Eva, eighteen, and Nell, seventeen, are sisters, adolescents on the threshold of womanhood - and for them anything should be possible. But even as Eva prepares for an audition with the San Francisco Ballet and Nell dreams of her first semester at Harvard, their lives are turned upside down and their dreams are pushed into the shadows. In a nation suddenly without electricity or communication, Eva is compelled to dance alone to the music of memory, and Nell's education consists of reading the encyclopedia, devouring knowledge as if it were her last meal. Theirs is an age of darkness and terror.
A distant war rages overseas. Resources society had depended on, such as gas and electricity, are no longer available. Riots spread through the inner cities, while deadly viral infections spread across the countryside. Isolated in their home in the northern California woods, Eva and Nell live in a world without television or phones, in a time of suspicion and superstition, of anger, hunger, and fear. Perhaps on day the lights - and their dreams - will return, but orphaned by their parents' deaths and by society, Eva and Nell have been left to forage through the forest, and through their past, for the keys to survival. As they blaze a path into the forest and into the future, they become pioneers and pilgrims - not only creatures of the new world, but the creators of it.
©1999 Jean Hegland; (P)1999 Random House, Inc., Banta Doubleday Dell Audio Publishing, A Division of Random House, Inc.
I enjoyed this book very much. It was an interesting look at what is a probable outcome of our current course of living in terms of natural resources, war, disease, etc. To go from great abundance and regress to pioneer-type existence. It also caused me to reflect on appreciation of the simple things and more awareness of wastefulness. I enjoyed the development and growth of the characters. A great listen.
I listened to this three times to ensure I had heard all of the nuances of the plot and characters. The story arc and conclusion entranced me. I want more.
I never wanted this book to end. They dynamics between father and then sisters were powerfully expressed. This end of the world story has a hopeful and healing ending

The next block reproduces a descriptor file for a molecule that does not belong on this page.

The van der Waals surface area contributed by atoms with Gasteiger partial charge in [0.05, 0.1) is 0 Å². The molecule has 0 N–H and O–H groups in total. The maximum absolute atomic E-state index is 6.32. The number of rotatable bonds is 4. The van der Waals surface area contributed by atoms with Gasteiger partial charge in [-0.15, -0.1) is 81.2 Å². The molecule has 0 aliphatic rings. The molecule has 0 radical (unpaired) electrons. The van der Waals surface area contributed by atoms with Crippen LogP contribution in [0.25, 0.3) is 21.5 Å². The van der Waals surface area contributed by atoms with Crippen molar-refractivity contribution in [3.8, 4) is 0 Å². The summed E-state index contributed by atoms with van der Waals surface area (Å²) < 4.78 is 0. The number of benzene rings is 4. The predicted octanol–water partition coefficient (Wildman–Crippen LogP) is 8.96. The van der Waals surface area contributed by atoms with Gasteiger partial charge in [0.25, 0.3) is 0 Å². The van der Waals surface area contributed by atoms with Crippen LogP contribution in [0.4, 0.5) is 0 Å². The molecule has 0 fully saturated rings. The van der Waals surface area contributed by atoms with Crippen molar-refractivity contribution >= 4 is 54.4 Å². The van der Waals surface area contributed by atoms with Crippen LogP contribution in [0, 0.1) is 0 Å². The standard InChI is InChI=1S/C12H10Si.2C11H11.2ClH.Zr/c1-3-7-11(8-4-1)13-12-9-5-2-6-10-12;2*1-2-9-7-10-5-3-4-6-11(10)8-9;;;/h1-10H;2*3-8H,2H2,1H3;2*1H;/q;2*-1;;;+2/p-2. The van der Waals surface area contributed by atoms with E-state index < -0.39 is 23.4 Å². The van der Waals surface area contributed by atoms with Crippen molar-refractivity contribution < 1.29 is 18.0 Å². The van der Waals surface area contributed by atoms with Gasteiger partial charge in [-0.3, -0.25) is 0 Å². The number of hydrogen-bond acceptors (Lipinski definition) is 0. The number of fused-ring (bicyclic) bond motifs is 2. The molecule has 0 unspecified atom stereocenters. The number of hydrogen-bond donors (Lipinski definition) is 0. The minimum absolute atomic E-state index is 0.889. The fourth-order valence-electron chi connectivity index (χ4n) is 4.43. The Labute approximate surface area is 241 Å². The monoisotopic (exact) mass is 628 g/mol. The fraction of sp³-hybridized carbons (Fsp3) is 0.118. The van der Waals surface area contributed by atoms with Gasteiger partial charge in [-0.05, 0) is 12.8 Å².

A book can get you out of your house, your town, even out of the country. I'm an avid reader believing reviews help find the good ones.
I have a weakness for post-apocalyptic fiction and this was the very book that started it all 12+ years ago. Over the years I often thought of this book so I decided it was time to revisit it as a listener. I don’t usually go for abridge since I am one of those people that want it ALL! I just don’t get who decides which parts of a story should be cut out and why? However it was the only version available at the time so I went for it.
The story is about two sister’s survival in a changed world. The changes start slowly with rolling electric blackouts and then one day the electricity never comes back on and things you depended on slowly disappear. It’s told in the perspective of the oldest sister and has an almost poetic tone to it.
I did have a couple gripes!
My first one being the music! There are these little tunes that just pop out, sometimes it’s a harmonica others times it’s a piano and I swear once I heard an accordion. There were a few times when they started it scared the bejeebies out of me. Maybe they put it there to make sure you were awake and listening… not sure.
My second gripe … these sisters did some things that sisters just don’t do or even think about doing and anyone with a sister would know this. I am thinking the author in no way had a sister.
I still think this book is worth a listen and I would listen to the story again.
On a final note -The father in this story was hilarious! I can’t help to think had it been told in his perspective this book would have been a major hit because he was a hoot!
Great story of survival as two girls overcome all odds to ensure their survival in a new world in which they must leave themselves behind.
Prepare yourself for audio quality you last heard on tape cassettes or AM radio, though. Made it difficult to hear while on the highway in my car.
First things first... this book is hard to listen to. The narrator is fine, I enjoyed the way she read it. But just the recording itself sounds bad, like low bit-rate. I tried downloading a higher quality version, no improvement. Its tiresome on the ears and actually can be hard to understand. Its the worst I've found on audible so far.
Now for the story: It really is a good book, I'd give the book itself a solid 4 stars. Its short, its surprising, its powerful, but leaves you wanting more.
I wont dive into detail because other reviews do that just fine. Its a well written book with an interesting little story. One of the more memorable in the genre, even though it was very short, and the audio quality was poor.
Get this book the recording it deserves!
no one, it leaves out to much.
if the audio books don't reed everything.
skipped every other paragraph
I cannot reed very fast and i use this to help me with my English class. so while audible is playing i follow along. but you cant follow along if she does not reed everything.
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